A series of studies was conducted to improve the Army aviator's ability to perform night missions by developing innovative symbols that capitalize on the advantages of new wide field-of-view (WFOV) helmet-mounted displays (HMDs). The most important outcomes of the research were two new symbol types called the Cylinder and the Flight Path Predictor. The Cylinder provides a large symbolic representation of real-world orientation that enables pilots to maintain the world frame of reference even if the visibility of the world is lost due to dust, smoke, snow, or inadvertent instrument meteorological conditions (IMC). Furthermore, the Cylinder is peripherally presented, supporting the “ambient” visual mode so that it does not require the conscious attention of the viewer. The Flight Path Predictor was developed to show the predicted flight path of a maneuvering aircraft using earth-referenced HMD symbology. The experimental evidence and the pilot interview results show that the new HMD symbology sets are capable of preventing spatial disorientation, improving flight safety, enhancing flight maneuver precision, and reducing workload so that the pilot can more effectively perform the critical mission tasks.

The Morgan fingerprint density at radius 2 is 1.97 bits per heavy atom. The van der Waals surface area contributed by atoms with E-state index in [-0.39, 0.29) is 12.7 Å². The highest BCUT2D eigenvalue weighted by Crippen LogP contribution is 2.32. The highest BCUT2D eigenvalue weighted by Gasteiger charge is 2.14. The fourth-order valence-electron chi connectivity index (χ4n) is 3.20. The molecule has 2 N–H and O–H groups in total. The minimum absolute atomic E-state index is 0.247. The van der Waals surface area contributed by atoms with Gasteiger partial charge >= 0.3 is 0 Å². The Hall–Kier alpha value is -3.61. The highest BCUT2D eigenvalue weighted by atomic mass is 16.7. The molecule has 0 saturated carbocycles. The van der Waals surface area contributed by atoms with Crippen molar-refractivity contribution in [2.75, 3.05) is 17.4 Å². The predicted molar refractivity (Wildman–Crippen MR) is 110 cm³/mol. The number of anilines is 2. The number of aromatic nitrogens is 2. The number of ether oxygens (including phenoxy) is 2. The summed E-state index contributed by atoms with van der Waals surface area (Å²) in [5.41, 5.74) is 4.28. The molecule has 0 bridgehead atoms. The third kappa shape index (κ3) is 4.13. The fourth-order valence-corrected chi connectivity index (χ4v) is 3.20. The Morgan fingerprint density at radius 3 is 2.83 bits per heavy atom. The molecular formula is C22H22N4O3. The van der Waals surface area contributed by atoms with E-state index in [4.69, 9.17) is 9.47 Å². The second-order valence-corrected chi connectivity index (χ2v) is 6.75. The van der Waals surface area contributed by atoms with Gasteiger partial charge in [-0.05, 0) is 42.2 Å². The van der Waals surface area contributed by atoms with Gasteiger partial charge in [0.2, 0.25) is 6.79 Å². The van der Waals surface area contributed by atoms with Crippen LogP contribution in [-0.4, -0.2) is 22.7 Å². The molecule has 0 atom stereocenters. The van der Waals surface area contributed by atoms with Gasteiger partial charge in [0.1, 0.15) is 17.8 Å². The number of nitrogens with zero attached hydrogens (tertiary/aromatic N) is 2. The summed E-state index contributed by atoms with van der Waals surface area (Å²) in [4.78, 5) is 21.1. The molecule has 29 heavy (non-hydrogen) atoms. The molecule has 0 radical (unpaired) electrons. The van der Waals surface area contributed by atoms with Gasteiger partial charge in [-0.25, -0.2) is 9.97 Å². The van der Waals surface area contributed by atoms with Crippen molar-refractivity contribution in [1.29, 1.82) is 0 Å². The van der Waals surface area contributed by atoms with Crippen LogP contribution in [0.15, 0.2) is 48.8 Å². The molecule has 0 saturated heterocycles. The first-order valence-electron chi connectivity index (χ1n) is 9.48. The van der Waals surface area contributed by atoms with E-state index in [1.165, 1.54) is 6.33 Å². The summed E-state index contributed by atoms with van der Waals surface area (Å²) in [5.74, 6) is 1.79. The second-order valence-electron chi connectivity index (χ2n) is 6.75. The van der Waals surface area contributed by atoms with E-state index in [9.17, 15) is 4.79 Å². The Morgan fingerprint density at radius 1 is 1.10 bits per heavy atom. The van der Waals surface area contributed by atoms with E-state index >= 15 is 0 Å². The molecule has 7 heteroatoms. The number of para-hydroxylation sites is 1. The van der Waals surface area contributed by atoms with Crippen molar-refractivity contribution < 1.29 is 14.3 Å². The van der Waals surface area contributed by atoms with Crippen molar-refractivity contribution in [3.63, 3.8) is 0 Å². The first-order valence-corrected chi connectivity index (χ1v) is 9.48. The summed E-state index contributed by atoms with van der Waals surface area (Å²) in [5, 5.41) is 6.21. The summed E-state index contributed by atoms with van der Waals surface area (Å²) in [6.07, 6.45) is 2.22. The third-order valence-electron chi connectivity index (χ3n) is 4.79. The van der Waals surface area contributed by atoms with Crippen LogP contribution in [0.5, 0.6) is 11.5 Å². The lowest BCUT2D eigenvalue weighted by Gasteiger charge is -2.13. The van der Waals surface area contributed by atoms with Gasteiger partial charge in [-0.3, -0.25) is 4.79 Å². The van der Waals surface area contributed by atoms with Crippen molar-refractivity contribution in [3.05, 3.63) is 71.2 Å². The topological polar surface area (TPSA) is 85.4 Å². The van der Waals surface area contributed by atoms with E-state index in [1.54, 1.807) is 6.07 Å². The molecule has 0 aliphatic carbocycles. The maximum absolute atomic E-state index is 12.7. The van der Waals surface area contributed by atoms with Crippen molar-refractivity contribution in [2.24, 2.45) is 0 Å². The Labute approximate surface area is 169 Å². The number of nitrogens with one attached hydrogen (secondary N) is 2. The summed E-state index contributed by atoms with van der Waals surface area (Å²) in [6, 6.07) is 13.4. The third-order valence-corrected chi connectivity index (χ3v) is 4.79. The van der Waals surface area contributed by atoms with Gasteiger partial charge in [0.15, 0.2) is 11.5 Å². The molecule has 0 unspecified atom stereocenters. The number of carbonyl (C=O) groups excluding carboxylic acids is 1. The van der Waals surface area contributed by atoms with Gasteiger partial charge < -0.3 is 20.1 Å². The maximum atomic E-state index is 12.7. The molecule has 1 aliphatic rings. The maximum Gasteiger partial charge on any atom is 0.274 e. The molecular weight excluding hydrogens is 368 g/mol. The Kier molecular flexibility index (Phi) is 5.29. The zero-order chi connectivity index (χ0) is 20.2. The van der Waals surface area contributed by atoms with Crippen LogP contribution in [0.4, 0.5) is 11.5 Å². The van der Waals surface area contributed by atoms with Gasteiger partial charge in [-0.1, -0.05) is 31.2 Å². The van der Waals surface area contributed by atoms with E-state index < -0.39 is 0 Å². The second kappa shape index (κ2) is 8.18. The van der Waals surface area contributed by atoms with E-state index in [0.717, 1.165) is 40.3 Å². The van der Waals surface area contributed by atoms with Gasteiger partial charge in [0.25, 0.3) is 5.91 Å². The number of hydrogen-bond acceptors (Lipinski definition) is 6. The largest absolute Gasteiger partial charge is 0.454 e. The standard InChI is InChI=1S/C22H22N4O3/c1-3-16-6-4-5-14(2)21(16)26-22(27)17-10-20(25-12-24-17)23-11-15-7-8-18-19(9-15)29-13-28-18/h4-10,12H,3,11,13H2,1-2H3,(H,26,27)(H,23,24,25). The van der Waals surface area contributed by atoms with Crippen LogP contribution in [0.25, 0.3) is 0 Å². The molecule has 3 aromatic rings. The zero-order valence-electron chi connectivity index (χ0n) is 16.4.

New HMD symbols, specifically designed for wide-field-of-view (WFOV) application, were dynamically prototyped using a WFOV helmet mounted display (HMD) in conjunction with the PRISMS helicopter flight simulator. Missions were flown through realistic terrain by an expert Apache pilot. The data indicate that: (1) Pilot performance, in almost all measures, is substantially improved with use of a WFOV (99), as compared to a narrow-field-of-view (NFOV) (40) display; (2) Earth-fixed navigational and tactical symbols improve navigation accuracy, enhance aircraft handling performance, improve target acquisition, and reduce pilot workload; (3) Best performances were typically exhibited using WFOV with the new symbols-- neither the WFOV nor the symbols alone could produce peak perform-ance; (4) A flight path marker symbol showing the aircraft velocity vector improves aircraft handling and reduces workload, especially when paired with a WFOV display; (5) The new symbols were valuable even in complete darkness, showing that the superiority of the WFOV is due not only to broader views of the terrain, but also to broader views of effectively designed symbology; and (6) The additional area of the WFOV display can be used to present useful ancillary data without cluttering the central zone.